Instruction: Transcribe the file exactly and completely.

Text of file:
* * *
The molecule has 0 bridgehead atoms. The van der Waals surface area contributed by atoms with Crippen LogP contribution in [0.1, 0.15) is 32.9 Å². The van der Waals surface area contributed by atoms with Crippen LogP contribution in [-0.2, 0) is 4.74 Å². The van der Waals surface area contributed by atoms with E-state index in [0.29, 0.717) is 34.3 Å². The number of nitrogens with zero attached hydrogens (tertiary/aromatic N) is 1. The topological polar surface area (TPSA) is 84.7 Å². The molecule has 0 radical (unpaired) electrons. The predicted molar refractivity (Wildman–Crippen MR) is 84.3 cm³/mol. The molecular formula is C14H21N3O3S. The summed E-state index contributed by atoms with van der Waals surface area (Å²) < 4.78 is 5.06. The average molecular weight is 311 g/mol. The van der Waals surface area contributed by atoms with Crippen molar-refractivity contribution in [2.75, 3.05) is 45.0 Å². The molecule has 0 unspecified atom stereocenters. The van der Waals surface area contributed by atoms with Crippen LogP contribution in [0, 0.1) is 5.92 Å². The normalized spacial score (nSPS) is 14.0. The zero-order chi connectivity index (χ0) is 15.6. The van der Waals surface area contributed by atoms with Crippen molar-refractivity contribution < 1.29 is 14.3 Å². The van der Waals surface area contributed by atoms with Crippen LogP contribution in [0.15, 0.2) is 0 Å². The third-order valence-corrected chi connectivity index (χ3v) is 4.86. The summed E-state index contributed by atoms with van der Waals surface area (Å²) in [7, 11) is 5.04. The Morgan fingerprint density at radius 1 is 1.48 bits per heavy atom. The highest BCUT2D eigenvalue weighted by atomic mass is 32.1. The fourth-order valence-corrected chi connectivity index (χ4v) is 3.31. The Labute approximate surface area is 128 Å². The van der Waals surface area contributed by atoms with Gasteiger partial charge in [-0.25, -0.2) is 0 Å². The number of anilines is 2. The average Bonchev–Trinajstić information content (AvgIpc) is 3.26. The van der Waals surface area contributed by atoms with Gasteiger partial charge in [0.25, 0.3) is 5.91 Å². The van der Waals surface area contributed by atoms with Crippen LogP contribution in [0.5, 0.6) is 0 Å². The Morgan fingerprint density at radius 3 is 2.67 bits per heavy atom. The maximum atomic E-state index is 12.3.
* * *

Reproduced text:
The molecule has 0 bridgehead atoms. The van der Waals surface area contributed by atoms with Crippen LogP contribution in [0.1, 0.15) is 32.9 Å². The van der Waals surface area contributed by atoms with Crippen LogP contribution in [-0.2, 0) is 4.74 Å². The van der Waals surface area contributed by atoms with E-state index in [0.29, 0.717) is 34.3 Å². The number of nitrogens with zero attached hydrogens (tertiary/aromatic N) is 1. The topological polar surface area (TPSA) is 84.7 Å². The molecule has 0 radical (unpaired) electrons. The predicted molar refractivity (Wildman–Crippen MR) is 84.3 cm³/mol. The molecular formula is C14H21N3O3S. The summed E-state index contributed by atoms with van der Waals surface area (Å²) < 4.78 is 5.06. The average molecular weight is 311 g/mol. The van der Waals surface area contributed by atoms with Crippen molar-refractivity contribution in [2.75, 3.05) is 45.0 Å². The molecule has 0 unspecified atom stereocenters. The van der Waals surface area contributed by atoms with Crippen LogP contribution in [0, 0.1) is 5.92 Å². The normalized spacial score (nSPS) is 14.0. The zero-order chi connectivity index (χ0) is 15.6. The van der Waals surface area contributed by atoms with Crippen molar-refractivity contribution < 1.29 is 14.3 Å². The van der Waals surface area contributed by atoms with Crippen LogP contribution in [0.15, 0.2) is 0 Å². The third-order valence-corrected chi connectivity index (χ3v) is 4.86. The summed E-state index contributed by atoms with van der Waals surface area (Å²) in [7, 11) is 5.04. The Morgan fingerprint density at radius 1 is 1.48 bits per heavy atom. The highest BCUT2D eigenvalue weighted by atomic mass is 32.1. The fourth-order valence-corrected chi connectivity index (χ4v) is 3.31. The Labute approximate surface area is 128 Å². The van der Waals surface area contributed by atoms with Gasteiger partial charge in [-0.25, -0.2) is 0 Å². The number of anilines is 2. The average Bonchev–Trinajstić information content (AvgIpc) is 3.26. The van der Waals surface area contributed by atoms with Gasteiger partial charge in [0.25, 0.3) is 5.91 Å². The van der Waals surface area contributed by atoms with Crippen LogP contribution in [0.5, 0.6) is 0 Å². The Morgan fingerprint density at radius 3 is 2.67 bits per heavy atom. The maximum atomic E-state index is 12.3.